The European Commission said it will speed up efforts to create an EU-wide intelligence network and improve its emergency plans in the wake of Thursday's bombing attacks on London's transport system.
The EU wants an improved intelligence-sharing network
The European Union is to speed up work on a rapid response program to coordinate pan-European reactions to large-scale terror attacks, such as the series of coordinated bombings that hit London on Thursday, EU Justice and Security Commissioner Franco Frattini said.
"Next week, on July 13, the (European) Commission will discuss further measures in the fight against terrorism, in particular a proposal for a terrorism-related rapid response mechanism," Frattini said.
At the meeting, the Commission will ask governments to "work more quickly and all together…to create a computerised European intelligence network."
The EU has made similar statements in the past, and it remains to be seen whether the attack on London will help speed a process often criticized for being slow and ineffective.
Sept.11 was first trigger
Following the Sept.11, 2001 terror attacks on the United States, heads of state and government in the European Union agreed on the need to boost cooperation to better protect against terrorism. But for a long time, not much happened. Then, on March 11, 2004, terrorists struck on European soil, blowing up several commuter trains in Madrid. The EU renewed its vow to fight terrorism, even naming a new commissioner for the job.
Commuters stand during five minutes of silence commemorating the victims of the March 11, 2004 train bombings at Madrid's Atocha train station, Friday, March 11, 2005.
There was no shortage of declarations, action plans and papers. But putting proposed measures into practice in the EU member states has been a slow process. A year after the Madrid attacks, national intelligence services were still reluctant to invite outside scrutiny, said the EU's anti-terror coordinator, Gijs de Vries. On the other hand, much has already happened that the public is simply not aware of.
"The secret services can't print their secrets in the newspaper," de Vries said. "When you're frustrated by something, you only notice when nothing happens. The successes are hard to recognize, but they're there."
In November 2004, the EU approved the Hague Program, a re-worked action plan written in the aftermath of the Madrid attacks. Under the program, EU member states agreed to improve the exchange of information about terrorist activity among national intelligence agencies. The Hague-based EU police force, Europol, was charged with collecting and analyzing the information. But responsibility for complying in the program still rests with national security officials.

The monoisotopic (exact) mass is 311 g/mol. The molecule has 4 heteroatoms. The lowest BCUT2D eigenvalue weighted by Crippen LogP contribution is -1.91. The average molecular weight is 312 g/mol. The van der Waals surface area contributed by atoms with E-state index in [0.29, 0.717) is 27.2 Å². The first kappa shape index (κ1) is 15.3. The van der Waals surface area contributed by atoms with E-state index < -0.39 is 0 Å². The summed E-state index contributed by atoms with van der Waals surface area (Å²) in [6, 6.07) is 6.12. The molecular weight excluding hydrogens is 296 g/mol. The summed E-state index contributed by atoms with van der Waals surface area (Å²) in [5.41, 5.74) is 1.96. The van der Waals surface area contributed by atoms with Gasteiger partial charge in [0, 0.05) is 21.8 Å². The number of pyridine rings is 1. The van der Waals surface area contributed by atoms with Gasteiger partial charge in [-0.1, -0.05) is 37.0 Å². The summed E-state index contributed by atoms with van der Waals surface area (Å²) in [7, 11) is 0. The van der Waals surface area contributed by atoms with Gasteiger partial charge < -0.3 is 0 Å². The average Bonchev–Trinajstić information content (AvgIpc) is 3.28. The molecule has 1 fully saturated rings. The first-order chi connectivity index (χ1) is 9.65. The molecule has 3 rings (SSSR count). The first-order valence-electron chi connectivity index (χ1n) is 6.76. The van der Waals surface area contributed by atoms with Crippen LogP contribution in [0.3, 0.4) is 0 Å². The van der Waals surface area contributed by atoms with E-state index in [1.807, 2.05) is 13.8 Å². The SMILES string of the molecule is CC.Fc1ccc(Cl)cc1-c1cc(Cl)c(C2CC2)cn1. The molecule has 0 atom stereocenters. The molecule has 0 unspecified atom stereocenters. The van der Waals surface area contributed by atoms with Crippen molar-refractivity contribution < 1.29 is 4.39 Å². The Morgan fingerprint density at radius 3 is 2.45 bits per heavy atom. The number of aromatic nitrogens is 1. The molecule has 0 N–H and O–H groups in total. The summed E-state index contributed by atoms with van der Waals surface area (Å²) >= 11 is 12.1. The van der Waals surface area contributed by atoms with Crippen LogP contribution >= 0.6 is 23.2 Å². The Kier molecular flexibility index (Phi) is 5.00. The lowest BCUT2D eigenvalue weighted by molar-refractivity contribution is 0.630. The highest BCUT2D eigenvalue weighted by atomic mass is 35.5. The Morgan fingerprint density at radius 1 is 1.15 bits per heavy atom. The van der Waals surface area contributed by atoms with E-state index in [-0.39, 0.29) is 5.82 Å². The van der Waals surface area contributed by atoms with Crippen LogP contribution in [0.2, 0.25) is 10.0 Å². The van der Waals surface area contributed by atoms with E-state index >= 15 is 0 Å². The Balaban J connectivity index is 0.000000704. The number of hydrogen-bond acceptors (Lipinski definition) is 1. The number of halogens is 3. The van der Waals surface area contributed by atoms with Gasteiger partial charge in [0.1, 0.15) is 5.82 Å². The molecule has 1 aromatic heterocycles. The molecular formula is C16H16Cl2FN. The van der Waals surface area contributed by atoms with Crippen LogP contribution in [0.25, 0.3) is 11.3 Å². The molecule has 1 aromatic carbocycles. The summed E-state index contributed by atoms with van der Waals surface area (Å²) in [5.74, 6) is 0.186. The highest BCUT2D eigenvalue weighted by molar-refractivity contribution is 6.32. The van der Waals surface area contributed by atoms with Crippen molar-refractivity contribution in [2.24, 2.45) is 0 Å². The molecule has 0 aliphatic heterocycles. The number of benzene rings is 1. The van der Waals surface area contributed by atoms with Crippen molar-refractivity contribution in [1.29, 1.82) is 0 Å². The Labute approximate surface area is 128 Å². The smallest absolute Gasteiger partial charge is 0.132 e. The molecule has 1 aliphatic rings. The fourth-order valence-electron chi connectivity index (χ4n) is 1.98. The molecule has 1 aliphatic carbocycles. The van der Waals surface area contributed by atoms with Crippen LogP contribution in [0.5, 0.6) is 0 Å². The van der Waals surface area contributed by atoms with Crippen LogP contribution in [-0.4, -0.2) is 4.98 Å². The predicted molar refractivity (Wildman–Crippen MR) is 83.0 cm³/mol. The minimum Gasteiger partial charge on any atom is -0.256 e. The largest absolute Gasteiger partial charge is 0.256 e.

A rrest warrant a success
The Europe-wide arrest warrant -- a move that was long fought over -- is now in place. The EU Commission has already deemed it a success, as it has enabled more than 100 people to be arrested since February of this year. But only a few of those arrests were on charges of terrorist activity. In Germany, a lawsuit against the cross-border arrest warrant is pending before the Federal Constitutional Court.
German border police in action
The EU is also improving its efforts to control its outside borders. There are already unified regulations on the granting of visas, but that has not yet been extended to asylum and immigration policy.
A new computer system called "Schengen II" should, in a few years, offer faster access to data on people entering the bloc, as well as police data. From this year, biometric information can be included in passports.
Another controversial point in the EU's anti-terror measures is the saving of data on telephone and Internet use over a longer period of time. The EU Commission proposed such a measure because telephone data played a key role in the investigation of the Madrid bombings.
Privacy a concern
Civil rights groups such as the British group "Statewatch" have repeatedly warned against unnecessarily strong infringements on privacy and civil liberties. US home security officials, on the other hand, have accused the Europeans of doing too little, too slowly.
Following the terror attacks in London, there is again new impetus for the EU to move forward its anti-terror measures.
On Friday, Frattini acknowledged that the rejection recently of the European Constitution in French and Dutch referendums was a significant setback, as the constitution contained important steps to integrate national efforts against terrorisms. "But there are some measures that can be approved ad-hoc," he added.